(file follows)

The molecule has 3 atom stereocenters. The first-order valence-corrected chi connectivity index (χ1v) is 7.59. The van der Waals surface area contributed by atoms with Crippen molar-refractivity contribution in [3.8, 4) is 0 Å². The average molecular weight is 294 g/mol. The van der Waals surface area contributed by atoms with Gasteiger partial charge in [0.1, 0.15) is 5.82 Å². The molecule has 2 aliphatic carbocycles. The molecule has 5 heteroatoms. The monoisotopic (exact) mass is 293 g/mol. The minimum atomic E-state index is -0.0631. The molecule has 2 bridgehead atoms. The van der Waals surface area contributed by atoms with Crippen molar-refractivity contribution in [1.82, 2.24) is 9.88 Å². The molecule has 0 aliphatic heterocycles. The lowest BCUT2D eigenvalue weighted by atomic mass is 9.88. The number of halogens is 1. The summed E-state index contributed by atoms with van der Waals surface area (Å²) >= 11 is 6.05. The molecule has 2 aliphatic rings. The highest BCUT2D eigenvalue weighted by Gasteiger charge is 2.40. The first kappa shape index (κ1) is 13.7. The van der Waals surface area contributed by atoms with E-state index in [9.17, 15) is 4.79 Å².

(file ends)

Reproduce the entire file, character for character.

The molecule has 3 atom stereocenters. The first-order valence-corrected chi connectivity index (χ1v) is 7.59. The van der Waals surface area contributed by atoms with Crippen molar-refractivity contribution in [3.8, 4) is 0 Å². The average molecular weight is 294 g/mol. The van der Waals surface area contributed by atoms with Gasteiger partial charge in [0.1, 0.15) is 5.82 Å². The molecule has 2 aliphatic carbocycles. The molecule has 5 heteroatoms. The monoisotopic (exact) mass is 293 g/mol. The minimum atomic E-state index is -0.0631. The molecule has 2 bridgehead atoms. The van der Waals surface area contributed by atoms with Crippen molar-refractivity contribution in [1.82, 2.24) is 9.88 Å². The molecule has 0 aliphatic heterocycles. The lowest BCUT2D eigenvalue weighted by atomic mass is 9.88. The number of halogens is 1. The summed E-state index contributed by atoms with van der Waals surface area (Å²) >= 11 is 6.05. The molecule has 2 aliphatic rings. The highest BCUT2D eigenvalue weighted by Gasteiger charge is 2.40. The first kappa shape index (κ1) is 13.7. The van der Waals surface area contributed by atoms with E-state index in [9.17, 15) is 4.79 Å².